“I’ve been very lucky in my career, it never feels like work to me,” says Jill Belland of City TV’s Breakfast Television. “Sometimeswaking up it feels like work, but other than that…”
Photo by Ingrid Kuenzel
15th generation French Canadian, Belland started life in the first solar-powered home in western Canada, which her father and his brothers built in Elk Island, outside Edmonton, but she grew up in Calgary.
Her TV career began after working as a summer student at the Kid’s Cancer Care Foundation, where she helped organise a fundraiser. “I had come to know the team at BT there, and when I went back to school they offered me a job to pour coffee on the morning show,” she says. “It was a great job. I worked 5:00 – 9:00am, then I’d go to class during the day studying dance.” Belland is still very active, teaching ballet bar classes and as a runner.
Her rise in TV has been fast; within a month she was trained as a production assistant, then hired to produce segments before becoming a full-time PA for the 6 o’clock news. Her first job on TV came a year and a half later when MTV Canada held auditions for entertainment reporters. “I lucked out in that preparedness meets opportunity,” she says. “I had a producer who took a chance on me, so I worked for MTV for a summer and then got my own show when I was 22 years old.”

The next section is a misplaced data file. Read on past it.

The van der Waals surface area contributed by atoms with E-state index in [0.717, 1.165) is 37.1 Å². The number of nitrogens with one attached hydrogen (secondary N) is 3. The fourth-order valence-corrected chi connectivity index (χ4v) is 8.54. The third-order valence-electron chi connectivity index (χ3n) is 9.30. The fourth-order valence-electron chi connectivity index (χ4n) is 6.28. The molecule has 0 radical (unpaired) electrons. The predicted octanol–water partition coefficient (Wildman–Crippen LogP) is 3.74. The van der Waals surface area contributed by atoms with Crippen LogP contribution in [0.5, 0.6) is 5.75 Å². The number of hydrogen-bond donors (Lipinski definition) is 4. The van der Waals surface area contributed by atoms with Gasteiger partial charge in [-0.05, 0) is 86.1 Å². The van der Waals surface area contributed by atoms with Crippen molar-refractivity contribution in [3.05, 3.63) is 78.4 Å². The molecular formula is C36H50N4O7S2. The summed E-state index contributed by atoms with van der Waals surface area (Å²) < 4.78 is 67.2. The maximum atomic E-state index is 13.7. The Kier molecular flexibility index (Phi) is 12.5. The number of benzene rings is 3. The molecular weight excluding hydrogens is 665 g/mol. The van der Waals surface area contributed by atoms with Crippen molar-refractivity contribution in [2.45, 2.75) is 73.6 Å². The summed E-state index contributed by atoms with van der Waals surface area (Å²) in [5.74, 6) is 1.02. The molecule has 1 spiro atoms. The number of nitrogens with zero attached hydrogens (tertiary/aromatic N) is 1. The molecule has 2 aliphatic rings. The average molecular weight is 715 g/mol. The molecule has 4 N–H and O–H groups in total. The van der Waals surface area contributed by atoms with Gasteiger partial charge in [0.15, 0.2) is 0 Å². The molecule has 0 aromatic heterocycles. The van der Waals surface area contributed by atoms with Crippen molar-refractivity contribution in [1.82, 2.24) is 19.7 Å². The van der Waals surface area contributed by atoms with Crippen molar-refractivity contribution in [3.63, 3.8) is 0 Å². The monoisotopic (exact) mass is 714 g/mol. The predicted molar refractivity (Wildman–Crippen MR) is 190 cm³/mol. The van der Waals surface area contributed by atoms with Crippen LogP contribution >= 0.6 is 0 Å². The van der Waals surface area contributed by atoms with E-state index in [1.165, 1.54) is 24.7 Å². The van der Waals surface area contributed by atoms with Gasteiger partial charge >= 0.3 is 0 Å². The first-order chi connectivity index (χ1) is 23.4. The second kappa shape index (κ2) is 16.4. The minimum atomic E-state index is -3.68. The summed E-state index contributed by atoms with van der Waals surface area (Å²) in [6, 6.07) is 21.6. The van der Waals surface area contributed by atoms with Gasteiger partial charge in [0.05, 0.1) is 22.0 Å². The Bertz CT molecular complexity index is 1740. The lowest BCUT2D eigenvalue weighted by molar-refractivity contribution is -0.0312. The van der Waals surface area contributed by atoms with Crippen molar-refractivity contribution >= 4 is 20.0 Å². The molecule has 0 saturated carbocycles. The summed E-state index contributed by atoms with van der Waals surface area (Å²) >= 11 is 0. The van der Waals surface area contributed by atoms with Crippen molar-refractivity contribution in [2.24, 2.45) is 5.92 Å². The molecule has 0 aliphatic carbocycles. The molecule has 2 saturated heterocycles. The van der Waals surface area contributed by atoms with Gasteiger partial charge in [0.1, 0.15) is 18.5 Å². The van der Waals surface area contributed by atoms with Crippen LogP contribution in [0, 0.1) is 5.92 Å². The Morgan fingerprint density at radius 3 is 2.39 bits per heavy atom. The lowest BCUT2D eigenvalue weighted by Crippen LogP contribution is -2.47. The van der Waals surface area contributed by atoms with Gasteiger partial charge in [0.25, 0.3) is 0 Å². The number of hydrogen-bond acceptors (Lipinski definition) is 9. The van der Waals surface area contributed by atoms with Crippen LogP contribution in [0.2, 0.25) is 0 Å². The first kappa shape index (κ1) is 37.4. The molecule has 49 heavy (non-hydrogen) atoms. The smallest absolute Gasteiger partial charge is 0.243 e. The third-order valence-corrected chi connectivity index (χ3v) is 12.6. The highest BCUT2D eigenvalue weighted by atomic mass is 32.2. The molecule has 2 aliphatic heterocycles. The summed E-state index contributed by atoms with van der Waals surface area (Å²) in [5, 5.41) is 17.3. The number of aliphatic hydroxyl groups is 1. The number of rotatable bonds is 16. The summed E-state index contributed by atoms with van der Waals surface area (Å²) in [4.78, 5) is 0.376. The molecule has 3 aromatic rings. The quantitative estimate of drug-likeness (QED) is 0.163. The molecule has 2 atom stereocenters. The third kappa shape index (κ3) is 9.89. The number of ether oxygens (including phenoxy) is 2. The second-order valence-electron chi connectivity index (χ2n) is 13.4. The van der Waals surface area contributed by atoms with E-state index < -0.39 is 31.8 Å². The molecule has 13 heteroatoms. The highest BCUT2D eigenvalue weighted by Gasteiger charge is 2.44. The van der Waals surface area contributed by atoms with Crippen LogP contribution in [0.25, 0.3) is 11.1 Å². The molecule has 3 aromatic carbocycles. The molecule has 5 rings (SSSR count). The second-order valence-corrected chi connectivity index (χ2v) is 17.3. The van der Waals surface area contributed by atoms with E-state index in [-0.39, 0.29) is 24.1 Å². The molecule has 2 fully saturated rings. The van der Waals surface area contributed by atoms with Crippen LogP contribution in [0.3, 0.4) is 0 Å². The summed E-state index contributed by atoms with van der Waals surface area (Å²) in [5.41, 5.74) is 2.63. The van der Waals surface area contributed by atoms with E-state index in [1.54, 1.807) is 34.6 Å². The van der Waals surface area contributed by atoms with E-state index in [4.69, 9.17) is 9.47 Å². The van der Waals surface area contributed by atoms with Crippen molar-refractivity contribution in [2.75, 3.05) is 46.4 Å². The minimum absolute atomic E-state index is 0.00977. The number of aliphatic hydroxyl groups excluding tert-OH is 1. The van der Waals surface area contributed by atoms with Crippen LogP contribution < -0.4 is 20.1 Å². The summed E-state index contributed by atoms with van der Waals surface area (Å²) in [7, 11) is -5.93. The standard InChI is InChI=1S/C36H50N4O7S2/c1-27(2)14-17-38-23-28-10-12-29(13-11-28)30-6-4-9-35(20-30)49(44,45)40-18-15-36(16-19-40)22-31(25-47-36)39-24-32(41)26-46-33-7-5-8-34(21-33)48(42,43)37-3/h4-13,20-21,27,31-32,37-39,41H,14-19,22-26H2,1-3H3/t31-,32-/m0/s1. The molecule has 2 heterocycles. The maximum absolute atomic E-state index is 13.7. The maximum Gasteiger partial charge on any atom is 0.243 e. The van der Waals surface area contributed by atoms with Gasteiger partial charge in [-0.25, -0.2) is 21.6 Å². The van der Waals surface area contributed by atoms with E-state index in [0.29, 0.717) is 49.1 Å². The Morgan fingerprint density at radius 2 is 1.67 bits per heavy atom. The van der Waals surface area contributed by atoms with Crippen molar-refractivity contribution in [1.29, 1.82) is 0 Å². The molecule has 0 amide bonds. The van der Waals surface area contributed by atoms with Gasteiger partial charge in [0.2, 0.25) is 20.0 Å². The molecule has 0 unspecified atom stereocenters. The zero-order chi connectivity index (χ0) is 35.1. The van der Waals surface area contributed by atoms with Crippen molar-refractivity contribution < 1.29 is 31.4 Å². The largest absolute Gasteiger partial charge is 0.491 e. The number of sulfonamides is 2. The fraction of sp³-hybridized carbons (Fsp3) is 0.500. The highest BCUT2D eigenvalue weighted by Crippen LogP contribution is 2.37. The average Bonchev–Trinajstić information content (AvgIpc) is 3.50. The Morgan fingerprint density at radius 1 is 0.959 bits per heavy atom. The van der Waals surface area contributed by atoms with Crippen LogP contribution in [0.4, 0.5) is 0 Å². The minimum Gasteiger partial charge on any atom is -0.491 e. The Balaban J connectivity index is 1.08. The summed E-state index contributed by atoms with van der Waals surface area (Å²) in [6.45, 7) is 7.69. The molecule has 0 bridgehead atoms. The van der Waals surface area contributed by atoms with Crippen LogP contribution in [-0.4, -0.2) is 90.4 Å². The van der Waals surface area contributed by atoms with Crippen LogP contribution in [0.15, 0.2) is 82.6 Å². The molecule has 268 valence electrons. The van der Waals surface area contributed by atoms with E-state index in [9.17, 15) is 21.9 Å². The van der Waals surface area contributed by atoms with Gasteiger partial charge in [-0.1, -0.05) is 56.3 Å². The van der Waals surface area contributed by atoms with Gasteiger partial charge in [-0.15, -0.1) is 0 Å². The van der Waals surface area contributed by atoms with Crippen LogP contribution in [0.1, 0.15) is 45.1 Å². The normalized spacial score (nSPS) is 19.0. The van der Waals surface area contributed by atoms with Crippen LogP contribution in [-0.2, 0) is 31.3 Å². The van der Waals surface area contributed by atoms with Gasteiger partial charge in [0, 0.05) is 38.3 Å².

Belland hosted ‘Wired’ from 2004 to 2006, and joined the morning show in 2008. It wasn’t easy, but after seven years, Belland has grown used to the lifestyle. “I initially really struggled with the sleep schedule,” she explains, “but now I can do one late night a week, but not more than that.” During the week, she’s rarely able to sit down and have a meal though. “We have a lunch club after the show every day,” she says, “a group of us will go out for lunch, which is at 10 o’clock in the morning – you miss the lunch rush!”
So what wine is Belland saving for a special occasion?
“A girlfriend and I travel around the world to run marathons, and in 2012 we ran the Bordeaux marathon,” says Belland. ”It’s a total riot, 10,000 people in costumes run chateau to chateau for wine tastings and some of the chateaux were spectacular.”
Most people wouldn’t take a ‘wine-tasting marathon’ seriously, but Belland didn’t actually sample until 17K. “We just took our time but we also paced ourselves on the tastings because there’s so much to enjoy there,” she explains. “At the end of the race we got this bottle of 2007 Chateau Tour de Pez, for finishing. It may not be significant for wine connoisseurs, but it’s an accomplishment.”
And when is she planning to open the bottle?
Belland has set her sights on the Boston marathon, the most elite race in the world with 38,000 entrants and an average of 30,000 participants. “It really separates recreational runners from athletes,” she says. The plan is to run the Calgary half marathon, then Sacramento for the qualifying race, which, if all goes well, would put her into Boston in two years.
“We’re saving the wine for when we qualify for Boston,” she adds. “We’d celebrate after we’d run the race. At this point it’s a pipe dream as I haven’t started the training yet.”